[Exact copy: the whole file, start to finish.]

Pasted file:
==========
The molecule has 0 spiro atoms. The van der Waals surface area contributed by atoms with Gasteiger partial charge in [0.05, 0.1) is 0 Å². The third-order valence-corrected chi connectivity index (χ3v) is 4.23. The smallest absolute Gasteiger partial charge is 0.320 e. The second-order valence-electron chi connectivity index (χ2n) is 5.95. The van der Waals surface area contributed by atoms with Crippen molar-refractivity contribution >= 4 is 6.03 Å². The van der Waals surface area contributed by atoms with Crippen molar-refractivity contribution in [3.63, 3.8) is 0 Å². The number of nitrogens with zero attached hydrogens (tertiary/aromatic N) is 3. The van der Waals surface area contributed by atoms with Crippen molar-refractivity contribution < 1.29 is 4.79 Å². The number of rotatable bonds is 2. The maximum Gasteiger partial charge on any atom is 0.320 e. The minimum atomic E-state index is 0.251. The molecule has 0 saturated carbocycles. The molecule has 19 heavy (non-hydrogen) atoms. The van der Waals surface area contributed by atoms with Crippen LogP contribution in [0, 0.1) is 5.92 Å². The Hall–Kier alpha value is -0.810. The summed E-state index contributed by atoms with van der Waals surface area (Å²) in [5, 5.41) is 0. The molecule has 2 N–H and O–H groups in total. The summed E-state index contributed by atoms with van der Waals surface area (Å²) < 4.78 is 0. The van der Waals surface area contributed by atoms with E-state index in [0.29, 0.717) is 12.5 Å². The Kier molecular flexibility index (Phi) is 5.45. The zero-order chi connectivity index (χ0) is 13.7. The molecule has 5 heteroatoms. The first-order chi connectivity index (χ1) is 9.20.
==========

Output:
The molecule has 0 spiro atoms. The van der Waals surface area contributed by atoms with Gasteiger partial charge in [0.05, 0.1) is 0 Å². The third-order valence-corrected chi connectivity index (χ3v) is 4.23. The smallest absolute Gasteiger partial charge is 0.320 e. The second-order valence-electron chi connectivity index (χ2n) is 5.95. The van der Waals surface area contributed by atoms with Crippen molar-refractivity contribution >= 4 is 6.03 Å². The van der Waals surface area contributed by atoms with Crippen molar-refractivity contribution in [3.63, 3.8) is 0 Å². The number of nitrogens with zero attached hydrogens (tertiary/aromatic N) is 3. The van der Waals surface area contributed by atoms with Crippen molar-refractivity contribution < 1.29 is 4.79 Å². The number of rotatable bonds is 2. The maximum Gasteiger partial charge on any atom is 0.320 e. The minimum atomic E-state index is 0.251. The molecule has 0 saturated carbocycles. The molecule has 19 heavy (non-hydrogen) atoms. The van der Waals surface area contributed by atoms with Crippen LogP contribution in [0, 0.1) is 5.92 Å². The Hall–Kier alpha value is -0.810. The summed E-state index contributed by atoms with van der Waals surface area (Å²) in [5, 5.41) is 0. The molecule has 2 N–H and O–H groups in total. The summed E-state index contributed by atoms with van der Waals surface area (Å²) < 4.78 is 0. The van der Waals surface area contributed by atoms with E-state index in [0.29, 0.717) is 12.5 Å². The Kier molecular flexibility index (Phi) is 5.45. The zero-order chi connectivity index (χ0) is 13.7. The molecule has 5 heteroatoms. The first-order chi connectivity index (χ1) is 9.20.